While data can be transformed solely within the warehouse itself, purpose-built data transformation tools (like dbt and Trifacta) bring a lot of flexibility and automation to this process. 
Data Transformation & Reverse ETL
Data Transformation & Reverse ETL
Either way, once the data has been prepared, it needs to be synced from the warehouse to the tools used for data analysis and data activation. 
In terms of analysis, all Business Intelligence (BI) tools (like Looker, Mode, or Tableau) and some Product Analytics tools (like Indicative and Rakam) have native integrations with popular data warehouses (other vendors are also building native support for warehouses).
However, in order to activate the data in the warehouse, you need to use yet another integration tool to sync the data from the warehouse to third-party tools used for sales, marketing, advertising, and support. And this is where Reverse ETL tools (like Hightouch, Census, and Grouparoo) come into play – enabling you to extract modelled data from the warehouse and load the data into third-party tools.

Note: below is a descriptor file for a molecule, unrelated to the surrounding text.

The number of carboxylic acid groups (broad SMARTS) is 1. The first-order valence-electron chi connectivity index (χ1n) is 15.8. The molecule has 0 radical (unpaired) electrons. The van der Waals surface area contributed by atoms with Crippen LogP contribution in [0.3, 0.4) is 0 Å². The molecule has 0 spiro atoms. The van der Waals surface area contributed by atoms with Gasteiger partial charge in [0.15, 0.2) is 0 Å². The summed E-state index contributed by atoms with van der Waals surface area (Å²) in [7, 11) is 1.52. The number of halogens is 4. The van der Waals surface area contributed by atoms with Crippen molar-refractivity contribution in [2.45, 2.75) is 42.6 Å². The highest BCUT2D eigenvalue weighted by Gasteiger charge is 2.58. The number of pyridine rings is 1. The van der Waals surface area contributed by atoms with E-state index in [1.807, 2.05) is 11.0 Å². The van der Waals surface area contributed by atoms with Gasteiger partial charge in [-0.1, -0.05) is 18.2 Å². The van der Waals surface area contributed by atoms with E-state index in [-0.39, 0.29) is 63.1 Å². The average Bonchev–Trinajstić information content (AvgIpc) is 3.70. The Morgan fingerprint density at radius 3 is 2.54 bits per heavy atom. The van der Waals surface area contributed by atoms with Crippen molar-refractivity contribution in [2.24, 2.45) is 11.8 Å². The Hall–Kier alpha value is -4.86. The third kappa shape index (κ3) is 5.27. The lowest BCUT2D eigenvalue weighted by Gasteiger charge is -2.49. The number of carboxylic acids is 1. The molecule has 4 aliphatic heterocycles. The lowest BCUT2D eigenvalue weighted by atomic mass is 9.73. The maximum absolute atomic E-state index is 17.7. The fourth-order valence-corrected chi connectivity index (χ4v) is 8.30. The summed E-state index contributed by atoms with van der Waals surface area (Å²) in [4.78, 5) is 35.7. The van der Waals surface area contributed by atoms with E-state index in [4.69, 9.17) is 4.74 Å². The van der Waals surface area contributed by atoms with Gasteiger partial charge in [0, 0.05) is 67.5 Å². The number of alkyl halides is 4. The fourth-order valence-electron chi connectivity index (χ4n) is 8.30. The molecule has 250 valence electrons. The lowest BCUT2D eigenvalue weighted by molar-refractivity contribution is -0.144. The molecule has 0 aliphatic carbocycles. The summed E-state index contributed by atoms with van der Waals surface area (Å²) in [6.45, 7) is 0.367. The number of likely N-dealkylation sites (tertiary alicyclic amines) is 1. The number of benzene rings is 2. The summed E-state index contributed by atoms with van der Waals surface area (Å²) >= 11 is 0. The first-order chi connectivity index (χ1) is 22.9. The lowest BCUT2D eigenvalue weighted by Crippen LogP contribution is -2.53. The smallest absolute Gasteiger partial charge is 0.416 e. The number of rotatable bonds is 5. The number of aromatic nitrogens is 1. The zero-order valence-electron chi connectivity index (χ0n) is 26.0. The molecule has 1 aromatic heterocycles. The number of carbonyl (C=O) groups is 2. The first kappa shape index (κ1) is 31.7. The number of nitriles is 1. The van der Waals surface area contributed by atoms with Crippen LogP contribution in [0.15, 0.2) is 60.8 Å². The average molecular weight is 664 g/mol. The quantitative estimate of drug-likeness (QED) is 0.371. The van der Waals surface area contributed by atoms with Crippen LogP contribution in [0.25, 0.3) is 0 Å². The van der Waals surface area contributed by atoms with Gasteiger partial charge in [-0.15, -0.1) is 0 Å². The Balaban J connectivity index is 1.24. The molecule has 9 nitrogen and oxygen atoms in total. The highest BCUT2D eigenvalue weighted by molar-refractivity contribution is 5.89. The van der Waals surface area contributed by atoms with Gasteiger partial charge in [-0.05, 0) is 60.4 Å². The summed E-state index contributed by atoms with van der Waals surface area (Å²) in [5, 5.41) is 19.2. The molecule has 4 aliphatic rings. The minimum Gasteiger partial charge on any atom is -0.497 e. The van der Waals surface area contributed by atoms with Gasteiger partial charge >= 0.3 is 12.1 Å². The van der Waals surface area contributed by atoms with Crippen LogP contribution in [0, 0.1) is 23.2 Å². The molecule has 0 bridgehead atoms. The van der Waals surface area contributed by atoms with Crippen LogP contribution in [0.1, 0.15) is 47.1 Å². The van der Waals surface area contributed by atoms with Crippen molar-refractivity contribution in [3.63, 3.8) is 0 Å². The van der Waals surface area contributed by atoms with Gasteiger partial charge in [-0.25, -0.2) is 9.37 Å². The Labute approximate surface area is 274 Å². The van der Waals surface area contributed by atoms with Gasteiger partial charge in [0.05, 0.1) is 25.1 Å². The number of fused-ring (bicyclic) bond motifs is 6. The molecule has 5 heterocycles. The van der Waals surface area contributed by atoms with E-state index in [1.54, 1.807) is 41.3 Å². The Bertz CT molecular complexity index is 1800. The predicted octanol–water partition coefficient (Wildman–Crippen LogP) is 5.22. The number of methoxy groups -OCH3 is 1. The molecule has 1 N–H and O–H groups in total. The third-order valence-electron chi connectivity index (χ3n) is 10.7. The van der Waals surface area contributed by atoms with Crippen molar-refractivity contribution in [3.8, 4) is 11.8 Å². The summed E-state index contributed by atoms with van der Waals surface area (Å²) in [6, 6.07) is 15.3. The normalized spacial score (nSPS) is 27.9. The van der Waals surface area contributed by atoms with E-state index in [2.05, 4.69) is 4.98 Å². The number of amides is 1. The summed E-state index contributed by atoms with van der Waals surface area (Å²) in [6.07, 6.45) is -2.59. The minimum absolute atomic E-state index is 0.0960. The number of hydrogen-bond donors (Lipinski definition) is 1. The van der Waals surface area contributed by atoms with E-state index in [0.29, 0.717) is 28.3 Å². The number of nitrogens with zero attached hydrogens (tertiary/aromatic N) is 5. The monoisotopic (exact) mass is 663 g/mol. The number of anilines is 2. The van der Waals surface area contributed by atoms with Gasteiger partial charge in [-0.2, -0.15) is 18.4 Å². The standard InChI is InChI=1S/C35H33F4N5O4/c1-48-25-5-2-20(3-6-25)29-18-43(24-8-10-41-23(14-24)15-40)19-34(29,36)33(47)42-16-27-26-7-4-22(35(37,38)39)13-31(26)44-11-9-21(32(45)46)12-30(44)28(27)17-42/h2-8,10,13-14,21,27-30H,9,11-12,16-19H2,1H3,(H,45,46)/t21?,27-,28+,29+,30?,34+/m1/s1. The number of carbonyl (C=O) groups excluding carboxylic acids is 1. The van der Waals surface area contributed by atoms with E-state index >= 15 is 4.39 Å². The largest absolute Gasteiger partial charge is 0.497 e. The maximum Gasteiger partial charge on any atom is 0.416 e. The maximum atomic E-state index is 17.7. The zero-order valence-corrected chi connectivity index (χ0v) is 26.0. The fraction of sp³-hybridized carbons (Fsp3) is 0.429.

In a nutshell, unlike the CDP approach, the warehouse approach requires more time and more resources both in terms of talent and tools. And while this approach brings in complete flexibility, it is only recommended in the presence of a dedicated data team that, at the very least, comprises a data engineer and a data analyst. 
Resources to dig deeper
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Arpit Choudhury